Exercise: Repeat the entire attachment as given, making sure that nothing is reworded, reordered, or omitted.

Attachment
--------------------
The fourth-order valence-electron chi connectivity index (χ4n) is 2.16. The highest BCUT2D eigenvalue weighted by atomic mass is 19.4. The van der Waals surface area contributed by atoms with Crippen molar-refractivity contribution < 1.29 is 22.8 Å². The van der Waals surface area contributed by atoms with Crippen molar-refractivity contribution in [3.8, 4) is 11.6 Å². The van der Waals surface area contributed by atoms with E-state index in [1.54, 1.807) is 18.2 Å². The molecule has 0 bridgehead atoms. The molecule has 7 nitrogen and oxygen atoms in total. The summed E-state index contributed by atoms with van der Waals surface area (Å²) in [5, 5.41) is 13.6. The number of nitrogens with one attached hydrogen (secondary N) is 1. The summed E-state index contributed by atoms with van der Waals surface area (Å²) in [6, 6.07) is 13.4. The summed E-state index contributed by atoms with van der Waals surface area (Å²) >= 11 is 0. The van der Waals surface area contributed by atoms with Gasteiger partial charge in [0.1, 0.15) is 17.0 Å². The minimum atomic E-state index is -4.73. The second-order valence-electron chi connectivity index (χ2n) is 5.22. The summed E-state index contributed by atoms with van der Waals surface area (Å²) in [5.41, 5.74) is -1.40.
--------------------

The fourth-order valence-electron chi connectivity index (χ4n) is 2.16. The highest BCUT2D eigenvalue weighted by atomic mass is 19.4. The van der Waals surface area contributed by atoms with Crippen molar-refractivity contribution < 1.29 is 22.8 Å². The van der Waals surface area contributed by atoms with Crippen molar-refractivity contribution in [3.8, 4) is 11.6 Å². The van der Waals surface area contributed by atoms with E-state index in [1.54, 1.807) is 18.2 Å². The molecule has 0 bridgehead atoms. The molecule has 7 nitrogen and oxygen atoms in total. The summed E-state index contributed by atoms with van der Waals surface area (Å²) in [5, 5.41) is 13.6. The number of nitrogens with one attached hydrogen (secondary N) is 1. The summed E-state index contributed by atoms with van der Waals surface area (Å²) in [6, 6.07) is 13.4. The summed E-state index contributed by atoms with van der Waals surface area (Å²) >= 11 is 0. The van der Waals surface area contributed by atoms with Gasteiger partial charge in [0.1, 0.15) is 17.0 Å². The minimum atomic E-state index is -4.73. The second-order valence-electron chi connectivity index (χ2n) is 5.22. The summed E-state index contributed by atoms with van der Waals surface area (Å²) in [5.41, 5.74) is -1.40.